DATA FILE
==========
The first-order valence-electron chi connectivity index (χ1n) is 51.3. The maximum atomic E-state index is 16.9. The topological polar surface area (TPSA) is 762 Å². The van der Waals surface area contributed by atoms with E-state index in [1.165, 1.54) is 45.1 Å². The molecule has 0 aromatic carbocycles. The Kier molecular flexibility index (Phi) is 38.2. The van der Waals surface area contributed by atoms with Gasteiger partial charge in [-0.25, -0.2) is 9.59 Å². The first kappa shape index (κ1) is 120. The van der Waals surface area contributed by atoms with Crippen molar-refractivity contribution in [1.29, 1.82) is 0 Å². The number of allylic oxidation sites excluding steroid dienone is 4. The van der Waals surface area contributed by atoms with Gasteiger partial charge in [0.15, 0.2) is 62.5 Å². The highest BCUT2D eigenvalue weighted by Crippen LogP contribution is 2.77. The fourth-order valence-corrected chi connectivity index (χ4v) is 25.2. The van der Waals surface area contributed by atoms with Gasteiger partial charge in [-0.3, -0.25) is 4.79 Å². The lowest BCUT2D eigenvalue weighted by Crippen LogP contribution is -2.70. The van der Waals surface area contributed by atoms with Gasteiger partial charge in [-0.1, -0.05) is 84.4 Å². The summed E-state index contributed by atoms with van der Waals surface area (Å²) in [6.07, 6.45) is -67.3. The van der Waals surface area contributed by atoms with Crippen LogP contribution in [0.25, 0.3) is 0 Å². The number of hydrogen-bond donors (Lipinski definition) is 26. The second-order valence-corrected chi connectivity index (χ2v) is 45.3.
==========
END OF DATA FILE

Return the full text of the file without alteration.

The first-order valence-electron chi connectivity index (χ1n) is 51.3. The maximum atomic E-state index is 16.9. The topological polar surface area (TPSA) is 762 Å². The van der Waals surface area contributed by atoms with E-state index in [1.165, 1.54) is 45.1 Å². The molecule has 0 aromatic carbocycles. The Kier molecular flexibility index (Phi) is 38.2. The van der Waals surface area contributed by atoms with Gasteiger partial charge in [-0.25, -0.2) is 9.59 Å². The first kappa shape index (κ1) is 120. The van der Waals surface area contributed by atoms with Crippen molar-refractivity contribution in [1.29, 1.82) is 0 Å². The number of allylic oxidation sites excluding steroid dienone is 4. The van der Waals surface area contributed by atoms with Gasteiger partial charge in [0.15, 0.2) is 62.5 Å². The highest BCUT2D eigenvalue weighted by Crippen LogP contribution is 2.77. The fourth-order valence-corrected chi connectivity index (χ4v) is 25.2. The van der Waals surface area contributed by atoms with Gasteiger partial charge in [-0.3, -0.25) is 4.79 Å². The lowest BCUT2D eigenvalue weighted by Crippen LogP contribution is -2.70. The van der Waals surface area contributed by atoms with Gasteiger partial charge in [-0.1, -0.05) is 84.4 Å². The summed E-state index contributed by atoms with van der Waals surface area (Å²) in [6.07, 6.45) is -67.3. The van der Waals surface area contributed by atoms with Crippen LogP contribution in [0.25, 0.3) is 0 Å². The number of hydrogen-bond donors (Lipinski definition) is 26. The second-order valence-corrected chi connectivity index (χ2v) is 45.3.